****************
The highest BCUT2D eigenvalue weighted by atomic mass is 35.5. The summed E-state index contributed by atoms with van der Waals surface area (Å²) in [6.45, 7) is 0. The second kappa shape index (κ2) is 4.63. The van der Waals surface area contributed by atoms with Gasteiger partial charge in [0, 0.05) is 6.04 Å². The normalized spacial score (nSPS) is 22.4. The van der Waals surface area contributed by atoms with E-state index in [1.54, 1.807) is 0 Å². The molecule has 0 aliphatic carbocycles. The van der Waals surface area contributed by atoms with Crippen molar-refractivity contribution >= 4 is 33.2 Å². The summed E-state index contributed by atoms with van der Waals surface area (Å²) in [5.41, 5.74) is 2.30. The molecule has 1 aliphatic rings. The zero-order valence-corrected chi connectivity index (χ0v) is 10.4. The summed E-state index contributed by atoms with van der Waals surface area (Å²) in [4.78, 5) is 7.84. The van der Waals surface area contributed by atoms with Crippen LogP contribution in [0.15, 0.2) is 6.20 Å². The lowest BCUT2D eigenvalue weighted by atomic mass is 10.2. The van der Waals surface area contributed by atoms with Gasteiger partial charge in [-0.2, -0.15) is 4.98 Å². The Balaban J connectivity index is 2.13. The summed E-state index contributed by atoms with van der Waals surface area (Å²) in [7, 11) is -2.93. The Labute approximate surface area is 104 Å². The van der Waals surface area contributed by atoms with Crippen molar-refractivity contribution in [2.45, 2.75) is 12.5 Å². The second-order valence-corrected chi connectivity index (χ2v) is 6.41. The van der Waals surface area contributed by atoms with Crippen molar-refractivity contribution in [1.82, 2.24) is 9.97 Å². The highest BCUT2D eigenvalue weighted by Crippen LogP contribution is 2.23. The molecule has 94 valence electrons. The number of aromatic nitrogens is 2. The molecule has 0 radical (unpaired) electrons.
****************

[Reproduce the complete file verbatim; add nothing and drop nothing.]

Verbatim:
The highest BCUT2D eigenvalue weighted by atomic mass is 35.5. The summed E-state index contributed by atoms with van der Waals surface area (Å²) in [6.45, 7) is 0. The second kappa shape index (κ2) is 4.63. The van der Waals surface area contributed by atoms with Gasteiger partial charge in [0, 0.05) is 6.04 Å². The normalized spacial score (nSPS) is 22.4. The van der Waals surface area contributed by atoms with E-state index in [1.54, 1.807) is 0 Å². The molecule has 0 aliphatic carbocycles. The van der Waals surface area contributed by atoms with Crippen molar-refractivity contribution >= 4 is 33.2 Å². The summed E-state index contributed by atoms with van der Waals surface area (Å²) in [5.41, 5.74) is 2.30. The molecule has 1 aliphatic rings. The zero-order valence-corrected chi connectivity index (χ0v) is 10.4. The summed E-state index contributed by atoms with van der Waals surface area (Å²) in [4.78, 5) is 7.84. The van der Waals surface area contributed by atoms with Crippen LogP contribution in [0.15, 0.2) is 6.20 Å². The lowest BCUT2D eigenvalue weighted by atomic mass is 10.2. The van der Waals surface area contributed by atoms with Gasteiger partial charge in [-0.2, -0.15) is 4.98 Å². The Balaban J connectivity index is 2.13. The summed E-state index contributed by atoms with van der Waals surface area (Å²) in [7, 11) is -2.93. The Labute approximate surface area is 104 Å². The van der Waals surface area contributed by atoms with Crippen molar-refractivity contribution in [2.45, 2.75) is 12.5 Å². The second-order valence-corrected chi connectivity index (χ2v) is 6.41. The van der Waals surface area contributed by atoms with Crippen molar-refractivity contribution in [1.82, 2.24) is 9.97 Å². The highest BCUT2D eigenvalue weighted by Crippen LogP contribution is 2.23. The molecule has 94 valence electrons. The number of aromatic nitrogens is 2. The molecule has 0 radical (unpaired) electrons.